In the article, Hayakawa praised Yashima’s first book, The New Sun, which was published in New York in 1943, as a powerful testimony of the need to defeat Japan and liberate the Japanese. The book exposed Japanese fascism in daily life, which Yashima himself had experienced, which an American audience might not have known about. Hayakawa may have felt some solidarity with Yashima, as a fighter of the same ethnicity, who had “determination to fight back in order to restore what they believe to be (right).” In this way, Hayakawa may have found in Yashima’s life and values a reflection of his own principles for living in a multiracial society: stick to values that go beyond the color line.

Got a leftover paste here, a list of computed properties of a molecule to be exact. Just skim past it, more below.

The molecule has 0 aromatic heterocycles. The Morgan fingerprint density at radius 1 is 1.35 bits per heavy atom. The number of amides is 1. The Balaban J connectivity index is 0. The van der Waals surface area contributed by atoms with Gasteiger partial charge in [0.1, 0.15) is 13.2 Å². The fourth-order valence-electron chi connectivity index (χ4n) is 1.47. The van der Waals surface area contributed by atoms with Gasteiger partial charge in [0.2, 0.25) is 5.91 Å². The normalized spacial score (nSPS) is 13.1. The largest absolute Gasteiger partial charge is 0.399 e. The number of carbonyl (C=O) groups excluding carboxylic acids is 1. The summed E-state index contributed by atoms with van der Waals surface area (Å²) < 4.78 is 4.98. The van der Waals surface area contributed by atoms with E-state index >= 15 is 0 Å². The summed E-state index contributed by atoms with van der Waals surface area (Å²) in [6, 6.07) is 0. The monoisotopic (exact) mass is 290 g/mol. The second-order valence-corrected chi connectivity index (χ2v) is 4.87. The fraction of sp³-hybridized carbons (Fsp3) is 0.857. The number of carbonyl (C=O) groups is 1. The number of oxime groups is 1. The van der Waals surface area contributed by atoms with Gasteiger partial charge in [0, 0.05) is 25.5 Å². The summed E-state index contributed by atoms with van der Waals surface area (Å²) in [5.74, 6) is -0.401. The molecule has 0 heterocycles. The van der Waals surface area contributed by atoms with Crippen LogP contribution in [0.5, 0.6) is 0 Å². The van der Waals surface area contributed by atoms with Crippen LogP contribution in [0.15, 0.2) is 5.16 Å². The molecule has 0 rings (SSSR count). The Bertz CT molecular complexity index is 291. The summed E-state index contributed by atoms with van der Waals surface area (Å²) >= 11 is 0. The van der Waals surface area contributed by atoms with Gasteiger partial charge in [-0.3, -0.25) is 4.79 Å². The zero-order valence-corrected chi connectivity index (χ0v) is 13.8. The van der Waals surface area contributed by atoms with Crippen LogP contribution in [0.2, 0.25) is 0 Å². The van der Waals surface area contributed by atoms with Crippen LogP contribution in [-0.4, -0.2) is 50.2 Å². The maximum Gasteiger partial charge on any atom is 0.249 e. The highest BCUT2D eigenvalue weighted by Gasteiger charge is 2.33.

Regarding race relations, Hayakawa “returned often to the racialized ignorance of Americans in general,”28 claiming that “most whites in Chicago don’t even know about the amount of discrimination that exists in Chicago hotels, restaurants and places of business…not from a desire to perpetuate injustice, but out of ignorance,”29 noting that there was “anti-Semitism among blacks30 and also among Japanese.”31 Hayakawa did not hesitate to criticize “Japanese Americans who, although vigorously protesting race prejudice when it applied to them, had strong prejudices themselves against other minorities, such as Mexicans, Negroes, and Jews”32 while qualifying that “not enough Negroes and not enough Japanese Americans realize the extent to which they are in the same boat.”33

Chicago Defender, August 12, 1944